How to design boost, SEPIC and flyback regulators with wide VIN boost power management ICs. Part 1
Texas Instruments » LM5001, LM5022, LM5121, LM5122, TPS60150
Haifeng Fan, Texas Instruments
The demand for boost regulators has increased recently due to emerging applications in automotive, industrial and consumer marketplaces. Examples of new applications include emergency call (eCall) systems, start-stop systems, audio power amplifiers (PAs), smart grid data concentrators, Thunderbolt™ data ports, power bank for mobile devices, tablet docking stations and many more. In these applications, input power usually comes from low voltage batteries, solar panels, or other low voltage rails, while a higher output voltage is desired. Therefore, a boost (step-up) DC/DC regulator is essential.
Boost power management integrated circuits (ICs) can be configured as either a single-end primary inductance converter (SEPIC) to perform both step-down and step-up (buck and boost), or a flyback regulator to achieve galvanic isolation for enhanced safety and improved noise immunity.
This document explains how to implement boost, SEPIC and flyback regulators with boost power management ICs, and how to choose the right solution. Also covered are approaches to achieve higher output power, improve efficiency, extend input-voltage range, and provide short-circuit protection.
Wide VIN boost power management ICs can be configured in various DC/DC topologies to meet different system requirements. The following configurations have in common a low-side control switch.
Boost DC/DC regulator
A boost regulator, widely used in low voltage battery-powered systems, provides a higher output voltage than the input. Figure 1 shows the simplified schematic of a boost regulator with the LM5001, high-voltage switch-mode regulator from Texas Instruments (TI). This regulator features an integrated FET which reduces the total solution size.
SEPIC DC/DC regulator
In applications where the input voltage may be either higher or lower than the desired output voltage, a regulator capable of performing both step-down and step-up is required. SEPIC is one of the promising candidates due to its minimal number of active devices and clamped switching waveforms which mitigate electromagnetic interference (EMI). SEPIC, having a low-side control switch in common with the boost regulator, usually is implemented with a boost power management IC. Figure 2 shows a SEPIC regulator using the LM5001, the same IC used in the aforementioned boost regulator example.
This schematic shows two separate inductors, which can be a coupled inductor with two windings wound on a common magnetic core to save circuit area.
Flyback DC/DC regulator
Another popular topology using wide VIN boost power management ICs is the flyback regulator, which can be either isolated or non-isolated. A non-isolated flyback regulator (Figure 3) is an alternative solution to SEPIC to realize both step-up and step-down conversion. An isolated flyback regulator (Figure 4) is an attractive solution to provide galvanic isolation, enhanced safety, and improved noise immunity. Besides the simplicity of the flyback regulator, another notable advantage is that no additional magnetic components are required to add multiple outputs.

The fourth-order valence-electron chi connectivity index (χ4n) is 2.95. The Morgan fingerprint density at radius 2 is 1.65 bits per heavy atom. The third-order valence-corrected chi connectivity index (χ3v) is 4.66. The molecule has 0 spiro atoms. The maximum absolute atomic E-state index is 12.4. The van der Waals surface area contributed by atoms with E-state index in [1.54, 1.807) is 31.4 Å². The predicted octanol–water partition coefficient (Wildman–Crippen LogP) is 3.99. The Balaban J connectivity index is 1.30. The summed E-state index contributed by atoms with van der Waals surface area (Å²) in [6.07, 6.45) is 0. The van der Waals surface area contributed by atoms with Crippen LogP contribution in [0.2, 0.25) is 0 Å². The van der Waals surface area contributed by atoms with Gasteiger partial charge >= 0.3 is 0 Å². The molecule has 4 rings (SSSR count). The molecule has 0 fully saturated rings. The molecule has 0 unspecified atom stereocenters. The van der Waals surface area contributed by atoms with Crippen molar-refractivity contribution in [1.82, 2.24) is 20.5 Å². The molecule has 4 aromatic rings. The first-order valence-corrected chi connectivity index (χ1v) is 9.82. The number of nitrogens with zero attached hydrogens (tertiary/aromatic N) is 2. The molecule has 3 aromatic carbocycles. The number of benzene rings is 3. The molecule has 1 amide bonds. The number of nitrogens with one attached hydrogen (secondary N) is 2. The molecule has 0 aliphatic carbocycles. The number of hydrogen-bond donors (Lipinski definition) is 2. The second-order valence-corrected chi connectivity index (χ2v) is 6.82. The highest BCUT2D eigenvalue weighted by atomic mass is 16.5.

In isolated flyback regulators, either an optocoupler or a tertiary winding is commonly used to implement output voltage feedback. In an isolated flyback with optocoupler, an adjustable shunt regulator such as the LM431, or a standard error amplifier plus a voltage reference, can be employed for feedback from secondary to primary. The design with an optocoupler (Figure 4a) provides tight load regulation for VOUT on secondary side, while the design with a tertiary winding (Figure 4b) features simplicity without additional optocoupler and error amplifier. The output of the tertiary winding (VAUX) also can serve as the bias supply to the regulator to reduce its internal power loss at high VIN.
Choose the right solution
Since there are a wide variety of boost power management ICs, the first question for power supply designers is how to choose the right IC solution for a specific application.
Converter (integrated switch) versus controller (external switch)
TI’s power management IC portfolio includes integrated switch boost solutions called converters, as well as devices requiring external switches called controllers. Converters usually offer higher integration and smaller total solution size. However, converters lack flexibility due to the current and voltage restraints imposed by the integrated switches. For instance, the maximum voltage and peak current of the LM5001’s integrated MOSFET (metal oxide semiconductor field effect transistor) is 75 V and 1A, respectively. Converters are often the preferred choice when an available power management IC supports the voltage and current ratings for the specific application.
In cases where the required maximum current and/or voltage exceed the capability of boost converters, a boost controller and appropriate MOSFET should be used. Similar to boost converters, boost controllers can be configured as either a boost, SEPIC, non-isolated flyback, or an isolated flyback regulator. Figure 5 and Figure 6 show examples of boost and non-isolated flyback regulators, respectively, designed with the LM5022 controller. Different from converters, controllers give designers freedom to choose appropriate external switches based on their specific needs. The disadvantages are a relatively larger total solution size and a more complicated design.
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